A Morning with a Young Salvador Dali

A work of fiction.

The sun is rising and the buildings are casting magnificent shadows upon the water. The humid summer air smells of salt water and shellfish as I approach the shore. The bay's surface is surprisingly flat and calm. There are white rocky islands in the distance. Each is powerfully pushing out of the water to assume their proud stance one by one. To gaze at them is to be transported to another world.

"There he is! The man I have been waiting for." The row boat comes sliding ashore carrying a slender man with slick black hair and piercing eyes. “Como Estas Senor!  Hace calor afuera pero el día es hermoso! As-tu tes pinceaux? Do you have your brushes? Habla Anglais? Si? Oui?! Are you ready to do important work?” he says with a quick discerning glance, a whole lot of rolled R's, and a preoccupation with a list of things he means to do. He seems to be enthusiastically fascinated by the great potential for confusion and chooses to embrace the language barrier by communicating with a heavily accented Spanglish at best. Whether or not he is able to speak eloquent English seems to be irrelevant at this point as the man is getting his boat ready for launch once again and gesturing an invite to me to leave shore with him. I grab my bag and enter the boat enthusiastically.

As soon as the man rows past the first marker, our interaction slows to a patient drift. As we float along the water, the conversation seems stern in tone but casual and otherwise playful in subject.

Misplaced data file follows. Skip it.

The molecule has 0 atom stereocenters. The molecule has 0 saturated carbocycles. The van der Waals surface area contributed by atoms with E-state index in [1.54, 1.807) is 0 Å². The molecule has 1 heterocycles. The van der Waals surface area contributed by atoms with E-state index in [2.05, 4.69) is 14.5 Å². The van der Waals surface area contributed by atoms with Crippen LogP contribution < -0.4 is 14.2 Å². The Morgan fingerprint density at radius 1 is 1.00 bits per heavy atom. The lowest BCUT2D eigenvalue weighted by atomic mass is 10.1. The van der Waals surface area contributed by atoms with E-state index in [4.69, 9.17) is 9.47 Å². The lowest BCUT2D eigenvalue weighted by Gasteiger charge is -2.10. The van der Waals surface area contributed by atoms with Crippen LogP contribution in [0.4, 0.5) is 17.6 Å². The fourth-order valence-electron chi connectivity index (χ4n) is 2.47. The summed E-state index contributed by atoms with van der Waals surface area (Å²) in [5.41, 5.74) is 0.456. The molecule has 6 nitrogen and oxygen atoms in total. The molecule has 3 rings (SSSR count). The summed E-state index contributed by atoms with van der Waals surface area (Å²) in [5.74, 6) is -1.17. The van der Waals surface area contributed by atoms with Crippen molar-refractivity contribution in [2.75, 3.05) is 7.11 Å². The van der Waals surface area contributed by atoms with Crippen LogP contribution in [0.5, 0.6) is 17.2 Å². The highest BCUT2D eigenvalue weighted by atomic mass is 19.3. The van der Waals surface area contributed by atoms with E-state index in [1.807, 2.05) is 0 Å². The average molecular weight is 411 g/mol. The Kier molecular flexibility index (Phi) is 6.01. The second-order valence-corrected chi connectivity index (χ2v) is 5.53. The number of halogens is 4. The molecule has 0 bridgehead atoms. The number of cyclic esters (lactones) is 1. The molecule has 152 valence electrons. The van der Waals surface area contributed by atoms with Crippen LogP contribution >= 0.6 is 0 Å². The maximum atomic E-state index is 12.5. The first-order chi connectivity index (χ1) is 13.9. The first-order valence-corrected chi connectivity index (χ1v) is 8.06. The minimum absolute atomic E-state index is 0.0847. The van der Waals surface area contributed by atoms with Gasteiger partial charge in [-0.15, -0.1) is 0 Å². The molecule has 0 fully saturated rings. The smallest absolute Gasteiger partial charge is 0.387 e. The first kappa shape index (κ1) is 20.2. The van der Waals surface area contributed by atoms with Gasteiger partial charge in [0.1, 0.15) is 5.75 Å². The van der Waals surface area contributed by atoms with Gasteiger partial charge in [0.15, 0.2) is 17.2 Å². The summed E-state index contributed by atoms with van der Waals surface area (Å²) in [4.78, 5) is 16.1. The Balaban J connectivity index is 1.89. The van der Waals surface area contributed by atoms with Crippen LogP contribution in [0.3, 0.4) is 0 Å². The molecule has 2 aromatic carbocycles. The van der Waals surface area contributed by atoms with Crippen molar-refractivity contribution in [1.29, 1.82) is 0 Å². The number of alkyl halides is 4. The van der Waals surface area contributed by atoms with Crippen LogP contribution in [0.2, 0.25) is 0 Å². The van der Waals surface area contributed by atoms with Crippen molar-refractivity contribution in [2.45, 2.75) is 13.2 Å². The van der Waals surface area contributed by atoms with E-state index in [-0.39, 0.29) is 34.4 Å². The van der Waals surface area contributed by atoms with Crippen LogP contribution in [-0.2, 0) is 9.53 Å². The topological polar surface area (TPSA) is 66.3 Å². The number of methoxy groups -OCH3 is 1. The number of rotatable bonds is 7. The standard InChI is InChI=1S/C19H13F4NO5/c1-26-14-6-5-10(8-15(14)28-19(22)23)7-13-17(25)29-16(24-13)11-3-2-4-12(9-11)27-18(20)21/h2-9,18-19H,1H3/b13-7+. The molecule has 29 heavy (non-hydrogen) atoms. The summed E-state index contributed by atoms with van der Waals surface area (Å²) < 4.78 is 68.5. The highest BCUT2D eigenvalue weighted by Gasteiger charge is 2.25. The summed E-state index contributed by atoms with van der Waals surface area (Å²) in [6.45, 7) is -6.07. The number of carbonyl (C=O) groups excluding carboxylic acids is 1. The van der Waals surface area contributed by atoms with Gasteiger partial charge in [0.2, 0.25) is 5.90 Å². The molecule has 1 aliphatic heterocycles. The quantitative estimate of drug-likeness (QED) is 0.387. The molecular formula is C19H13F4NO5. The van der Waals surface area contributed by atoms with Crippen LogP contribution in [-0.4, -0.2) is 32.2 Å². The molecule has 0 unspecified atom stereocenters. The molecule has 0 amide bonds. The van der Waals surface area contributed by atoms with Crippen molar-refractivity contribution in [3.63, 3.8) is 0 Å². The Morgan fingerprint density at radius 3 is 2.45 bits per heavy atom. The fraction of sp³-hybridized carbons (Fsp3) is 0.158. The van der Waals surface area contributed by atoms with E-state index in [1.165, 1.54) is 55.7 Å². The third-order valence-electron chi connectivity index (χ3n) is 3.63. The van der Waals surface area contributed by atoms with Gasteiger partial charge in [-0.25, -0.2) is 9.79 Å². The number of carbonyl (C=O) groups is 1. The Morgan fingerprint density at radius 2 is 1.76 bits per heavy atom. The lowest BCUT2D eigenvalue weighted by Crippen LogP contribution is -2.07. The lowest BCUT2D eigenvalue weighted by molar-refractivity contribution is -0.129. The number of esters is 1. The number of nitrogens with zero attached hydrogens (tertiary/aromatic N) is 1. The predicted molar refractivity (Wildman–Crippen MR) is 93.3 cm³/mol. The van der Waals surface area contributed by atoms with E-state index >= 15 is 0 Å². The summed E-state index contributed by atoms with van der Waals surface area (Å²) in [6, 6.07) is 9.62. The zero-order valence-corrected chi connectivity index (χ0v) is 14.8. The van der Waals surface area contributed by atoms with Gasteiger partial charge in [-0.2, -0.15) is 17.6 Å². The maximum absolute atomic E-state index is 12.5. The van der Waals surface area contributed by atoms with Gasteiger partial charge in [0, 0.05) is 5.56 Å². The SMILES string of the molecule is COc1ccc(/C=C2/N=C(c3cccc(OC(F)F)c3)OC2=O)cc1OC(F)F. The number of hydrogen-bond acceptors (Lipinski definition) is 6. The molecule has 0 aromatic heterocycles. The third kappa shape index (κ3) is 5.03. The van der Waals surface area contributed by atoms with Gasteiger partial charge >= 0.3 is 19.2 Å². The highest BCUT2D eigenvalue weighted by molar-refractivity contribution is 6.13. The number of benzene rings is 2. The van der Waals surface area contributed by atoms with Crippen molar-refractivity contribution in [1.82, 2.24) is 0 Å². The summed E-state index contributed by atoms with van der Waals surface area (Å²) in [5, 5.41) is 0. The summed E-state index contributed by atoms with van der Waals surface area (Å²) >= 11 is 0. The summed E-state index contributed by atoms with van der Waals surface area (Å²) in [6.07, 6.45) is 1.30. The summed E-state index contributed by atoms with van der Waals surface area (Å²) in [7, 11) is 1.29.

As I wonder if i’m hearing him correctly, the man lets me know about his plans to visit a place where dreams and waking-life overlap.

He tells of a place he keeps a pet rhinoceros, giant hedgehogs, a flaming giraffe, and an island where the people have no faces. Seeing I am at loss for words, we both revel in a wonderful confusion with broken speech. After sharing some laughs, I tell him I am inspired to paint and I would like to pick up my supplies at the lodge on the way. He doesn’t give me the chance and takes a seemingly unplanned route. I see he has already brought supplies as i spot him gripping a sketchbook with ink. He hands me a large quill nib pen.

Now since the boat is clear from obstructions and land on all sides, we silently gaze into the passing landscape for several moments. All of a sudden, contrary to what I would have expected from our earlier experience, with his moustache sharpened, Senor asks me a question in plain English. “What did you dream about just now?” I was dreaming! I saw a fish with its fin gripping a stick and swimming forward from a bulbous heart-shaped object. I feel compelled to and take up the pen to draw what I can remember of the fleeting vision while our rowboat continues to slowly float across the water. As I draw, my companion has begun truncating my attention by speaking understandable English, and the sketchbook gets little to no attention but the drawing happens nonetheless. Our conversation diverts to interpreting and theorizing about the work of the early psychologists (namely Jung and Freud), painters like Magritte, Bosch, Chirico, the Impressionists, Turner, Japanese print-makers, what it means to be avant-garde , Dadaism, Surrealism, "the Womb", and on and on as the rocks floating by seem to get bigger and more extreme in their forms. I see a rock that looks like a penguin and I begin to draw while the conversation drifts with the boat into the calmer and more casual. I soon realize my companion is sleeping. I recount the situation to myself in bizarre disillusionment since I have not touched the rows at all up until this point. As we float along, I decide to take the time to elaborate on some of the drawings I started.